1. I remember reading that the Qualcomm – Microsoft exclusivity deal was supposed to end on 31 Dec 2021. I guess those reports were false, because we STILL don’t have any Windows 11S (aka Windows on ARM) devices out yet or in the coming near future that don’t have a Qualcomm chipset.

      Either Microsoft is playing hard ball and making it very difficult to get certified. Possible. Or the exclusivity deal hasn’t ended yet.

      Based on current rumblings, it looks like it might end on 30 June 2024. That’s 1.5 years after those initial reports. Sometimes those armchair detectives on the internet, and writing their articles, are just full of hot air.

      …when, not-if, when MediaTek gets a chance to enter the Windows 11S market I believe they will be quite compelling. They are a Taiwanese company with lots of ties to the Mainland. If they can’t compete against Qualcomm’s Oryon, Apple’s M-line, and whatever Nvidia is cooking up. Well they will compete on price and value for money. And that’s a segment which has been underserved.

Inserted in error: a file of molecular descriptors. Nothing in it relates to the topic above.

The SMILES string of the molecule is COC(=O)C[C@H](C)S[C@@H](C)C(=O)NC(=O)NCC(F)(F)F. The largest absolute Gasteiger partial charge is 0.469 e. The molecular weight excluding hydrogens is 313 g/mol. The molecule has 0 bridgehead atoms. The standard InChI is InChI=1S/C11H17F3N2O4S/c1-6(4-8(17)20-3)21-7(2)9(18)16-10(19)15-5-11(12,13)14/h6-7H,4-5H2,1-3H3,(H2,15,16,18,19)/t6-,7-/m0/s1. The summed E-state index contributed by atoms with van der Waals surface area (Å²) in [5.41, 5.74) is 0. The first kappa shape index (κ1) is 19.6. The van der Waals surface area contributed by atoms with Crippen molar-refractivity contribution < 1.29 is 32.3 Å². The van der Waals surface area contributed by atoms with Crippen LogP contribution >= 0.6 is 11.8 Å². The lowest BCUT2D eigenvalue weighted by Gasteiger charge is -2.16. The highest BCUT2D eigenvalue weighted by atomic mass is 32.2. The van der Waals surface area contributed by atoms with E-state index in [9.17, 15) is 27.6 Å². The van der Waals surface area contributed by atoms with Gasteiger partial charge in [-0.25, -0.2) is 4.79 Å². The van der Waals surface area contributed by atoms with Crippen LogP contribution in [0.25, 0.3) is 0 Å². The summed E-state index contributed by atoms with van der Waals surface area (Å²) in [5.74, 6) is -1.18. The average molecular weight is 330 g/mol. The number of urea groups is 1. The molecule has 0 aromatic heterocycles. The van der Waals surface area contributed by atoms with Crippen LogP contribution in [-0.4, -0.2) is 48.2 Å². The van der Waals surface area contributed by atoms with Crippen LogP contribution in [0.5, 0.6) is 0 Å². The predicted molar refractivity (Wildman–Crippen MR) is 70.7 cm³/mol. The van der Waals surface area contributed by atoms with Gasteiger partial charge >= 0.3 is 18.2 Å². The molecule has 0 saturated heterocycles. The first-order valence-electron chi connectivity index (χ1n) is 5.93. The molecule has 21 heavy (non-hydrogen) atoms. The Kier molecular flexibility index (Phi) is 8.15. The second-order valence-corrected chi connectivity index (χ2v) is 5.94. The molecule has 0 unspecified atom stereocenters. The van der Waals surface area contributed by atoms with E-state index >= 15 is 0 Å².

1. It could be because windows has an edge in adoption, apple has an edge in HW-SW integration, but Windows on ARM could have both, so clearly MS does not want to upset the apple cart (for whatever reason). The Qualcomm tie-up delayed it for long, now some or the other fuss would delay it more. So M3 plus parallels is how it will be played for the longest time. BTW I am typing this on a KVM QEMU qcow2 Debian 12 32bit VM running on an ancient G2020. It got it for $3. Thank me later.

        1. I don’t know.
          Microsoft has been BLEEDING it’s market share since more and more people are using their phones as their primary personal computer.

          And during these past 3 years of pandemic, even AndroidOS has receeded in volume.